Jim Zarroli

Jim Zarroli is a business reporter for NPR News, based at NPR's New York bureau.

He covers economics and business news including fiscal policy, the Federal Reserve, the job market and taxes

Over the years, he's reported on recessions and booms, crashes and rallies, and a long string of tax dodgers, insider traders and Ponzi schemers. He's been heavily involved in the coverage of the European debt crisis and the bank bailouts in the United States.

Prior to moving into his current role, Zarroli served as a New York-based general assignment reporter for NPR News. While in this position he covered the United Nations during the first Gulf War. Zarroli added to NPR's coverage of the aftermath of Hurricane Katrina, the London transit bombings and the September 11, 2001 attacks on the World Trade Center.

Before joining the NPR in 1996, Zarroli worked for the Pittsburgh Press and wrote for various print publications.

Zarroli graduated from Pennsylvania State University.

Although President Trump has had a troubled relationship with big commercial lenders over the years, financial disclosure forms filed recently suggest he is still able to borrow money when he needs it.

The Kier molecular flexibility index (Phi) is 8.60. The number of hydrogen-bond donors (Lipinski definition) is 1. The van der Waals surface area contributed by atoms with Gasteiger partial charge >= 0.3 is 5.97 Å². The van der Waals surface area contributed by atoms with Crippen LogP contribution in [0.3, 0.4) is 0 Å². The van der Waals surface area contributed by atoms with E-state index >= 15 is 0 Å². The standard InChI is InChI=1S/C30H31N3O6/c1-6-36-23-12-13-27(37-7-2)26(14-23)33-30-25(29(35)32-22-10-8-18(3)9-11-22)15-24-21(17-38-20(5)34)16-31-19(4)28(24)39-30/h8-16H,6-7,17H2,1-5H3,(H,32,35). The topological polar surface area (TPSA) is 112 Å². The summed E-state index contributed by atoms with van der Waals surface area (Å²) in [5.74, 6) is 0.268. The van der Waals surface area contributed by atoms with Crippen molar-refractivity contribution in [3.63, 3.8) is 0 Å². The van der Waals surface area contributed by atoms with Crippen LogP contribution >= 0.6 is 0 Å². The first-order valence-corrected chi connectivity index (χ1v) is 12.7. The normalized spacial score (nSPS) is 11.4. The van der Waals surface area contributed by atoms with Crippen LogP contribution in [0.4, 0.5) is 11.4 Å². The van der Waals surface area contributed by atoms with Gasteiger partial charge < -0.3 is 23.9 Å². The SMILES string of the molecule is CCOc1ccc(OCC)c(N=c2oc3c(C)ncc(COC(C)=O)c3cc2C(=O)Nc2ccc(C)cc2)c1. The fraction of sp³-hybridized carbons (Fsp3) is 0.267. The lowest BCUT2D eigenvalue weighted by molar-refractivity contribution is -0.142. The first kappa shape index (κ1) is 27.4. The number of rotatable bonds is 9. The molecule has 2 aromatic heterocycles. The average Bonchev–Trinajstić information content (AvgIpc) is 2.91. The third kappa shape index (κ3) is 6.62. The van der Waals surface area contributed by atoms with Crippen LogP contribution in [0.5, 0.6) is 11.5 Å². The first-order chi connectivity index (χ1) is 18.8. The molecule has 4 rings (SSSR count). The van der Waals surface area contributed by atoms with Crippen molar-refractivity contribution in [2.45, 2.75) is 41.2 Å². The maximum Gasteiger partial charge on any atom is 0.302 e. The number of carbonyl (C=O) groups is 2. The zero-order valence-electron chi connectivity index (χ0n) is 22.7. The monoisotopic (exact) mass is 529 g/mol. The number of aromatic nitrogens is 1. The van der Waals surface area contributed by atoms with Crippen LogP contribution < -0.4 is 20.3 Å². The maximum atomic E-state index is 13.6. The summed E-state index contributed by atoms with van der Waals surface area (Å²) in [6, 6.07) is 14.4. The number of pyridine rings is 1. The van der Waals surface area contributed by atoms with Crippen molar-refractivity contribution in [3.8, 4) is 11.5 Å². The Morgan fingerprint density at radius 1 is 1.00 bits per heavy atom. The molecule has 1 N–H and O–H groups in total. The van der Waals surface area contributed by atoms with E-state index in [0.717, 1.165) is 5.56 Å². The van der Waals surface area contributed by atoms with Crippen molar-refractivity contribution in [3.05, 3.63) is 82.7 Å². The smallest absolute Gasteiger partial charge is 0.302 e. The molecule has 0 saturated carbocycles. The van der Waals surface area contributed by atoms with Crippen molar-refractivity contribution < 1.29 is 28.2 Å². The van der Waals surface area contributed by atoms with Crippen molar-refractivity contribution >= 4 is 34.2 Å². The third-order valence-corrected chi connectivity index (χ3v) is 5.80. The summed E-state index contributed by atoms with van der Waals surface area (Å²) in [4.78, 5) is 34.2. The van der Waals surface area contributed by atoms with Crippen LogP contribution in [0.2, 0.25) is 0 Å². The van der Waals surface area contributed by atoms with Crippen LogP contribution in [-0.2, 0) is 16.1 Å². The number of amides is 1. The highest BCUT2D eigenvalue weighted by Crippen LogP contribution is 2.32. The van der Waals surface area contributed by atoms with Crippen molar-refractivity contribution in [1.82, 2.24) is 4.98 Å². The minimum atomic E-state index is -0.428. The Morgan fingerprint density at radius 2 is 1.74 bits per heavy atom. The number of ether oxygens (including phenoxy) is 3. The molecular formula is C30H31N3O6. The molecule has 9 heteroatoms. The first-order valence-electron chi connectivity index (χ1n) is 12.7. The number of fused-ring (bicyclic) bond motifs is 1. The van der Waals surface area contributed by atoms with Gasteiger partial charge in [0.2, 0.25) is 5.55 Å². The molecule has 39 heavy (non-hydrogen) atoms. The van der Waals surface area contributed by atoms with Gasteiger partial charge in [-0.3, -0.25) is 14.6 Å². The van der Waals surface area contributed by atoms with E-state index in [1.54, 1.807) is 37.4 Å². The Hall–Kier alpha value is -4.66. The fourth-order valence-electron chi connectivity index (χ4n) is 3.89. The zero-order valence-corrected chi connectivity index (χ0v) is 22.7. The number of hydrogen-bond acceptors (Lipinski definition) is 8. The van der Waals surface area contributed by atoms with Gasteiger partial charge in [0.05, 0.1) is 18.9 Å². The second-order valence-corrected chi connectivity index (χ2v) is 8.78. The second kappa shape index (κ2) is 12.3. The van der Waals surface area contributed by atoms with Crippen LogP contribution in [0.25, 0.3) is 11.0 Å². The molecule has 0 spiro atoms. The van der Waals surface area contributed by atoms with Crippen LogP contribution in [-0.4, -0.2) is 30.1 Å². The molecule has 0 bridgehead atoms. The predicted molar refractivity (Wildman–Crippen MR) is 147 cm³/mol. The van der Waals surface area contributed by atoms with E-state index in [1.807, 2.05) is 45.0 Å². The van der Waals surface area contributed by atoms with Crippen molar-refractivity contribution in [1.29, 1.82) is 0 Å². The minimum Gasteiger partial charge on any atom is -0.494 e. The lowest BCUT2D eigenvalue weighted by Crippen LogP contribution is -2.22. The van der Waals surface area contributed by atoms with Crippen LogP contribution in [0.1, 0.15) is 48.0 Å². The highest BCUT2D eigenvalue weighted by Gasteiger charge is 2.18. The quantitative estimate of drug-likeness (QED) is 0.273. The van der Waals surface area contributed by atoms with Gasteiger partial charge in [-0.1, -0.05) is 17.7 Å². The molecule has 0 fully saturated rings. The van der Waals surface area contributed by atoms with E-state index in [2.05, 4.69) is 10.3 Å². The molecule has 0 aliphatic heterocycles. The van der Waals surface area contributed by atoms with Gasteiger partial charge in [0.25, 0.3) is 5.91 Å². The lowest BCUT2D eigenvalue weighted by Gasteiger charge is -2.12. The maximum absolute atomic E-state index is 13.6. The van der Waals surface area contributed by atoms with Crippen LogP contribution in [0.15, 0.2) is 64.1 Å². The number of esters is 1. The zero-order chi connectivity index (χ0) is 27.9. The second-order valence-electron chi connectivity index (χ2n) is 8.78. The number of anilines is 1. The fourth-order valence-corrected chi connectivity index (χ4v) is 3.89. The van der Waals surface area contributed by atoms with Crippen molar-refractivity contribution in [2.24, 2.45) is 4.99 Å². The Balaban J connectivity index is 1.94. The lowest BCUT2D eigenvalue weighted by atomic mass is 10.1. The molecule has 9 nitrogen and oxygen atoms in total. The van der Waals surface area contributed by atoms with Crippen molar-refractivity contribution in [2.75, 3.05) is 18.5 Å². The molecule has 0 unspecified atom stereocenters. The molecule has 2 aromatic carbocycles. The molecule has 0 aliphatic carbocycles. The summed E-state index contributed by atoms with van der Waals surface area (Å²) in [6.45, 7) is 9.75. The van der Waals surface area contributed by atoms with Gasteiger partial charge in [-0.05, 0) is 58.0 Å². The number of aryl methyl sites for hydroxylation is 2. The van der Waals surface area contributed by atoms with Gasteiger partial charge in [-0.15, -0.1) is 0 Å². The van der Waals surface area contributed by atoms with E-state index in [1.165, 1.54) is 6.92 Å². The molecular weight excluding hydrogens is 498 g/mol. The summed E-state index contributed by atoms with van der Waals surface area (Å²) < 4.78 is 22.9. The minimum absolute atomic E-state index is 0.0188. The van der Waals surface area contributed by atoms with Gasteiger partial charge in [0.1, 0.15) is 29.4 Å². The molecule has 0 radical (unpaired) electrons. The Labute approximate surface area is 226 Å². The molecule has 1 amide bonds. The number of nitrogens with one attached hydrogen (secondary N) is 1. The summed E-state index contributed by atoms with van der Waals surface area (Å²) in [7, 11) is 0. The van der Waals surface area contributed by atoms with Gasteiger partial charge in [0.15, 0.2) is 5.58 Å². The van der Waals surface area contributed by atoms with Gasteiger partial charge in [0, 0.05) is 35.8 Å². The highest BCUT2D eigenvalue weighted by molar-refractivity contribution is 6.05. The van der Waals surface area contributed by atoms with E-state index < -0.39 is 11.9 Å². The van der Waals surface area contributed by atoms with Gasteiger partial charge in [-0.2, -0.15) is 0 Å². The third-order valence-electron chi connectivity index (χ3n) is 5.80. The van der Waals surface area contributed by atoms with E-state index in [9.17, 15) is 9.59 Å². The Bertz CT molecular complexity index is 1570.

While Trump's debts appear to be easily outweighed by his assets, government ethics experts say any sizable debt represents a potential conflict of interest for a president.

Copyright 2017 NPR. To see more, visit http://www.npr.org/.

RACHEL MARTIN, HOST:

We're getting another small clue about President Trump's overall financial picture after the president released some disclosure forms late last week. What did they say? Here's NPR's Jim Zarroli.

With an unusually public persona for a Russian businessman, Oleg Deripaska may be getting more attention than he bargained for because of his onetime ties to former Trump campaign manager Paul Manafort.

Deripaska, a 49-year-old metals giant from Dzerzhinsk, not only appears occasionally on television to discuss business trends, he has his own website devoted to his career, his philanthropic interests and his commercial activities.

When a Bangladeshi factory building collapsed in 2013, killing more than 1,100 people, big-name retailers from Europe and North America suddenly found themselves facing a crisis that threatened their carefully tended public images.

When Robert Mercer accepted a lifetime achievement award from a technology group in 2014, the Renaissance Technologies co-CEO summed up his career modestly.

"What I am is simply a computer programmer," he told the crowd.

In fact, both professionally and politically, Mercer is much more than that.

At 70, Mercer is an American success story, having helped turn Renaissance into one of the most profitable hedge funds in the world, and by all accounts becoming very rich in the process.

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